Sleight of Hand
by Mark Dispenza
No matter what you think you know, Stoker will mess with your head in ways you cannot yet imagine.
I admit that I went into this film with the lowest of expectations, despite Korean filmmaker Chan-wook Park's impressive filmography, including the cult classic, Oldboy. But I made the mistake of reading a couple of reviews this past week, and the critics are not being kind. Coupled with the fact that I had not been able to catch it at a pre-screening, and therefore, missed the opportunity to see it from a completely fresh perspective like the audiences at Sundance, and I was admittedly reluctant. Yet I wanted to take a look, because despite the critics, audience conglomerated reviews are running heavy on the positive side.
I'm not going to spend a lot of time on the story, because frankly, a 15-minute short film can be made off this plot, but I'm sure it wouldn't be nearly as much fun. It's a noir thriller that begins with the funeral of young India's father. India is played with just the right amount of girlish innocence with a smattering of dark undertone by Mia Wasikowska. After her father's death in an unfortunate accident, she's left alone in the world with her unstable mother (Nicole Kidman), not a warm and fuzzy situation.
Suddenly Charlie (Matthew Goode) appears to comfort the two women and help them through this difficult time. What's really odd is that India didn't know her father had a brother, and she is encountering this man for the first time. He's a nice guy and makes himself as useful to them as possible, but he has a strong and rather creepy interest in India, and relatives and housekeepers who get too suspicious of him have a way of disappearing.
That's all you need to know, because the fun of this movie is not the story, but the way that Park manages to keep you mesmerized by what you see on the screen, all the while messing with your head and fooling you every step of the way.
Recall, if you will, the last time you saw a master magician perform. You knew going into the theater that he really wasn't going to make doves appear out of thin air or cause his lovely assistant to levitate, so you kept looking for the wires and the trap doors. He wasn't going to fool you.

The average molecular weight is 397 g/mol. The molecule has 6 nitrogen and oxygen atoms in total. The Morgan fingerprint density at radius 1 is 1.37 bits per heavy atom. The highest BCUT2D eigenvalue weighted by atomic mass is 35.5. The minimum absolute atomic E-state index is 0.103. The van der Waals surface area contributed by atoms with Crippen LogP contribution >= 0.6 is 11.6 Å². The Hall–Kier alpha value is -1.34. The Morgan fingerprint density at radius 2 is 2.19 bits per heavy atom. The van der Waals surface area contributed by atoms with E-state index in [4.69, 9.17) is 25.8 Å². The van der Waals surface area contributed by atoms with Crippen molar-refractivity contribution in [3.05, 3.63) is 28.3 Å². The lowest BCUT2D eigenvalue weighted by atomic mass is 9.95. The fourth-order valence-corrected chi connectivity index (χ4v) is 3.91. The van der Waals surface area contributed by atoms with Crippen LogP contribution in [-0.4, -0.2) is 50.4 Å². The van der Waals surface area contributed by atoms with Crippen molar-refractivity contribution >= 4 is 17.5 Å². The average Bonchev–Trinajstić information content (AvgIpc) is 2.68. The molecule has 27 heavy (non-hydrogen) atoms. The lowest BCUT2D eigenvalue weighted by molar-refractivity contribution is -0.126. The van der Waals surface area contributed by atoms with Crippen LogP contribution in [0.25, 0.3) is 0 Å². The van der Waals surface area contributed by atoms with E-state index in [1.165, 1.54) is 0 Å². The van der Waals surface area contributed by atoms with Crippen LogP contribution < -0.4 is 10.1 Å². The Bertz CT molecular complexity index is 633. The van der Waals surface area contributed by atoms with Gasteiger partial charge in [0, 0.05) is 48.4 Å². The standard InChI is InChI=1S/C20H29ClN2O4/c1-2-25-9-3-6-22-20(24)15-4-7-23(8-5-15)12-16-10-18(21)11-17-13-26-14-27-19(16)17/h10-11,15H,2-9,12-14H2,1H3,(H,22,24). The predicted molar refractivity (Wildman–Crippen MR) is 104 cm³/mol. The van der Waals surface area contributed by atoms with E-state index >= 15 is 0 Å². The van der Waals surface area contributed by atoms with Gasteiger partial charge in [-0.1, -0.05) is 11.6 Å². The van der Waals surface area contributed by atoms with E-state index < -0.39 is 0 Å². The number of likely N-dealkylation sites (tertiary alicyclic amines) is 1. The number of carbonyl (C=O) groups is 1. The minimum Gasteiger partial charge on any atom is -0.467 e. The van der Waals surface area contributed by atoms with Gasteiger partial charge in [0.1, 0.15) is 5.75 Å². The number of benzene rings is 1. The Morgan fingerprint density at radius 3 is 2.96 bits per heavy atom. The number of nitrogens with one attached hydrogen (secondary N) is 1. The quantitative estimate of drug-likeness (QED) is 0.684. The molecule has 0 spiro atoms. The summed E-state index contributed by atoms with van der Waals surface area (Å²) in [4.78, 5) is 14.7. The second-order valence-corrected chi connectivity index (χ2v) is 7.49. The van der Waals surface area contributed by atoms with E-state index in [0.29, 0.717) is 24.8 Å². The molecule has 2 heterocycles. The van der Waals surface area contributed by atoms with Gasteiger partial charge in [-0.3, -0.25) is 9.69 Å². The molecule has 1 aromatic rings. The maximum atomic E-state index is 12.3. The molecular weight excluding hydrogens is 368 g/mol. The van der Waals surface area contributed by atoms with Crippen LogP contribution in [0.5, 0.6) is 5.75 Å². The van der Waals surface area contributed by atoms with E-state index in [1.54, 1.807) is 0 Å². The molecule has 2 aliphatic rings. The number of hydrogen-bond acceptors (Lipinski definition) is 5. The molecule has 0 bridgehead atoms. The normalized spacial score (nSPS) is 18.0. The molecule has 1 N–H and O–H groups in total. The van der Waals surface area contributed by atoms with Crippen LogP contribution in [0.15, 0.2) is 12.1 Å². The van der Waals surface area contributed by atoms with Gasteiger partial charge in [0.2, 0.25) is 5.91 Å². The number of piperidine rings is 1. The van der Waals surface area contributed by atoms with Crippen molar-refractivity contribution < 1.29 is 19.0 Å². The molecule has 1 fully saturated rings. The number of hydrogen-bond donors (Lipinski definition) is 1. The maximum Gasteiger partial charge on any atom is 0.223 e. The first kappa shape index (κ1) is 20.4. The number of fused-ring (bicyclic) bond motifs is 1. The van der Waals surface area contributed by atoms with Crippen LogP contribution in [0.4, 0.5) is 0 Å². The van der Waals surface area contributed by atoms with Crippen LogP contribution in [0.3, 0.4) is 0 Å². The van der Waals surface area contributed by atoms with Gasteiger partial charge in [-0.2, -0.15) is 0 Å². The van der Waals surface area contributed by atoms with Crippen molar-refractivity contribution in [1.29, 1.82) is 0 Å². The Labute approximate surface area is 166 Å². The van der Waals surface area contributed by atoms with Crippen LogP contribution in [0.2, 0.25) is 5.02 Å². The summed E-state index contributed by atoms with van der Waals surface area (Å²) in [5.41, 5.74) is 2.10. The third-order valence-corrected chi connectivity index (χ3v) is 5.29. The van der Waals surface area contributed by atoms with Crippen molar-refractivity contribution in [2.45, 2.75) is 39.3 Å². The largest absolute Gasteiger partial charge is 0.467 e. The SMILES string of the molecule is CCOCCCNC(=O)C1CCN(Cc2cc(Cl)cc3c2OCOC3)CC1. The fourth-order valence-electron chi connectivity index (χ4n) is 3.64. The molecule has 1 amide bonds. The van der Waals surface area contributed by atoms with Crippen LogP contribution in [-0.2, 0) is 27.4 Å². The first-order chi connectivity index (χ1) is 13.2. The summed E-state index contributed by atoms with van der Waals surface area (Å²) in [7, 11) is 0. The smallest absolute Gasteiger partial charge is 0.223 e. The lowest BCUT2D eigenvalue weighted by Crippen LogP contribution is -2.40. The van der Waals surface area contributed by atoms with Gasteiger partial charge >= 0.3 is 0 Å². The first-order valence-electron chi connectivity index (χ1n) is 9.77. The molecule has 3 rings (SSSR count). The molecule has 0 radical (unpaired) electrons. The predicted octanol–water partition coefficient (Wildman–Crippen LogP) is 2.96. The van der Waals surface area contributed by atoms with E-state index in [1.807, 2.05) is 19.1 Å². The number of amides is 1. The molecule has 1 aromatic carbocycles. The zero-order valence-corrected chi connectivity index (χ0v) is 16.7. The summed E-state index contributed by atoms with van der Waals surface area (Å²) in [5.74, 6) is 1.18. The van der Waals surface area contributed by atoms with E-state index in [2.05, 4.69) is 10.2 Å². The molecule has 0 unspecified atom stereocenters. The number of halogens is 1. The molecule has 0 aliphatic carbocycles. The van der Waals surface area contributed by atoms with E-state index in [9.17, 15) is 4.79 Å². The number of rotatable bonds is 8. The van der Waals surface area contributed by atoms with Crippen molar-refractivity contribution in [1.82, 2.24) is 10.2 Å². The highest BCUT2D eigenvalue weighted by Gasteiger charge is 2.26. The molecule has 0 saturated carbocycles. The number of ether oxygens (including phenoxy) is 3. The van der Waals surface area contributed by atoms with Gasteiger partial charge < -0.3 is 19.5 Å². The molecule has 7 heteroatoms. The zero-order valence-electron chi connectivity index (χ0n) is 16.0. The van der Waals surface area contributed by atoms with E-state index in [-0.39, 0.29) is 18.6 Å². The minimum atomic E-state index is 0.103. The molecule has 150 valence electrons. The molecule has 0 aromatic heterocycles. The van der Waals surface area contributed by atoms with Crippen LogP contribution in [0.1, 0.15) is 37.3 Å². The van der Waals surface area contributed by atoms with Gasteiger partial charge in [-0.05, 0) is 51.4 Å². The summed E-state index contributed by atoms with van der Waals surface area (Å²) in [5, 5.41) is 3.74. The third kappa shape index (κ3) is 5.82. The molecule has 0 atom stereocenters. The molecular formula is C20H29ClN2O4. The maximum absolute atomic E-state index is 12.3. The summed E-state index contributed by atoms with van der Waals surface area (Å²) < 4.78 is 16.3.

But unlike the cheap magicians who are just there to get a paycheck, the master obviously loves his craft and loves entertaining the audience. He has mastered his art so completely that no matter how hard you look, you just can't see those wires and those trap doors. By the end of the performance, you know you've been fooled by a real master and you delight in the fact that you can't figure out just how he did it.
After all, you watched him like a hawk every step of the way. Even better, the master magician loved confounding and entertaining you, and even as the final curtain falls, he can't resist leaving you with the one last trick he has up his sleeve. You respond with enthusiastic applause.
Watching Stoker is a lot like that experience.
Nicole Kidman and Matthew Goode
Park was inspired to become a filmmaker after he saw Alfred Hitchcock's Vertigo, and he pays homage to the master of suspense by using the same kind of camera and lighting techniques to maximize the tension felt by the audience. But like any apprentice of real talent, Park has mastered the craft on his own and now goes beyond anything Hitchcock ever did. There are shots of the actors showing too much headroom in the frame, or too little. You're forced to look past objects that dominate the foreground in order to see what's going on with the actors in the background.
It goes on and on. I marvel at just how much time Park must have spent with his cinematography crew to get those effects. It's obvious that a lot of effort and pre-production time went into every frame of film. Every shot is a work of art.
Just like the master magician with one last trick up his sleeve, as the final scene concludes, Park delights the audience with a tongue-in-cheek bow to his craft by - SPOILER ALERT - rolling the end credits in reverse.